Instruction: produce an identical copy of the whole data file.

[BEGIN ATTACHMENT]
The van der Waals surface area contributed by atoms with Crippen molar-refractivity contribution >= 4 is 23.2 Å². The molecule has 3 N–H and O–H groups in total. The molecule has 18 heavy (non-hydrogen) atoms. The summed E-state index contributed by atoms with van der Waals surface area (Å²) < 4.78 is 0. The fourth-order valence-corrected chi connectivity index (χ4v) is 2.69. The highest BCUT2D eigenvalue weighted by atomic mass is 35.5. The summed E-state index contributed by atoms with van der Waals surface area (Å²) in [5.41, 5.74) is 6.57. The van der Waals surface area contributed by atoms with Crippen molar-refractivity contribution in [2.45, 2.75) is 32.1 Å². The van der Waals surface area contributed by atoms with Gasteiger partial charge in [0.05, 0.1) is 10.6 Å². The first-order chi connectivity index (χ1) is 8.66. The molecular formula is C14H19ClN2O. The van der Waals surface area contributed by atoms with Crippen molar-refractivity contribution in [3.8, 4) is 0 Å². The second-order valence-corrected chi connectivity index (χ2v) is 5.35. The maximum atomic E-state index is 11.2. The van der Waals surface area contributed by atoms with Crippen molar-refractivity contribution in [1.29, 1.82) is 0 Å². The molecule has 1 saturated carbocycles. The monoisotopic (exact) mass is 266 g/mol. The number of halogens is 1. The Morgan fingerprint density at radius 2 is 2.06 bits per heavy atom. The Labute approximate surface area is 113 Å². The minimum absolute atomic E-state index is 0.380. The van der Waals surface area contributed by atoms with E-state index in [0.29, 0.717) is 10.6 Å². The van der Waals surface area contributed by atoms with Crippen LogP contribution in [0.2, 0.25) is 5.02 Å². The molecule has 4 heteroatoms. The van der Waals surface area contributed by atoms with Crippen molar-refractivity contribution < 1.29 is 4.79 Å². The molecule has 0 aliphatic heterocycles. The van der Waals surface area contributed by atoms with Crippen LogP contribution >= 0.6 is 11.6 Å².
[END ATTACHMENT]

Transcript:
The van der Waals surface area contributed by atoms with Crippen molar-refractivity contribution >= 4 is 23.2 Å². The molecule has 3 N–H and O–H groups in total. The molecule has 18 heavy (non-hydrogen) atoms. The summed E-state index contributed by atoms with van der Waals surface area (Å²) < 4.78 is 0. The fourth-order valence-corrected chi connectivity index (χ4v) is 2.69. The highest BCUT2D eigenvalue weighted by atomic mass is 35.5. The summed E-state index contributed by atoms with van der Waals surface area (Å²) in [5.41, 5.74) is 6.57. The van der Waals surface area contributed by atoms with Crippen molar-refractivity contribution in [2.45, 2.75) is 32.1 Å². The van der Waals surface area contributed by atoms with Gasteiger partial charge in [0.05, 0.1) is 10.6 Å². The first-order chi connectivity index (χ1) is 8.66. The molecular formula is C14H19ClN2O. The van der Waals surface area contributed by atoms with Crippen molar-refractivity contribution in [3.8, 4) is 0 Å². The second-order valence-corrected chi connectivity index (χ2v) is 5.35. The maximum atomic E-state index is 11.2. The van der Waals surface area contributed by atoms with Crippen molar-refractivity contribution in [1.29, 1.82) is 0 Å². The molecule has 1 saturated carbocycles. The monoisotopic (exact) mass is 266 g/mol. The number of halogens is 1. The Morgan fingerprint density at radius 2 is 2.06 bits per heavy atom. The Labute approximate surface area is 113 Å². The minimum absolute atomic E-state index is 0.380. The van der Waals surface area contributed by atoms with E-state index in [0.29, 0.717) is 10.6 Å². The van der Waals surface area contributed by atoms with Crippen LogP contribution in [0.2, 0.25) is 5.02 Å². The molecule has 4 heteroatoms. The van der Waals surface area contributed by atoms with Crippen molar-refractivity contribution < 1.29 is 4.79 Å². The molecule has 0 aliphatic heterocycles. The van der Waals surface area contributed by atoms with Crippen LogP contribution >= 0.6 is 11.6 Å².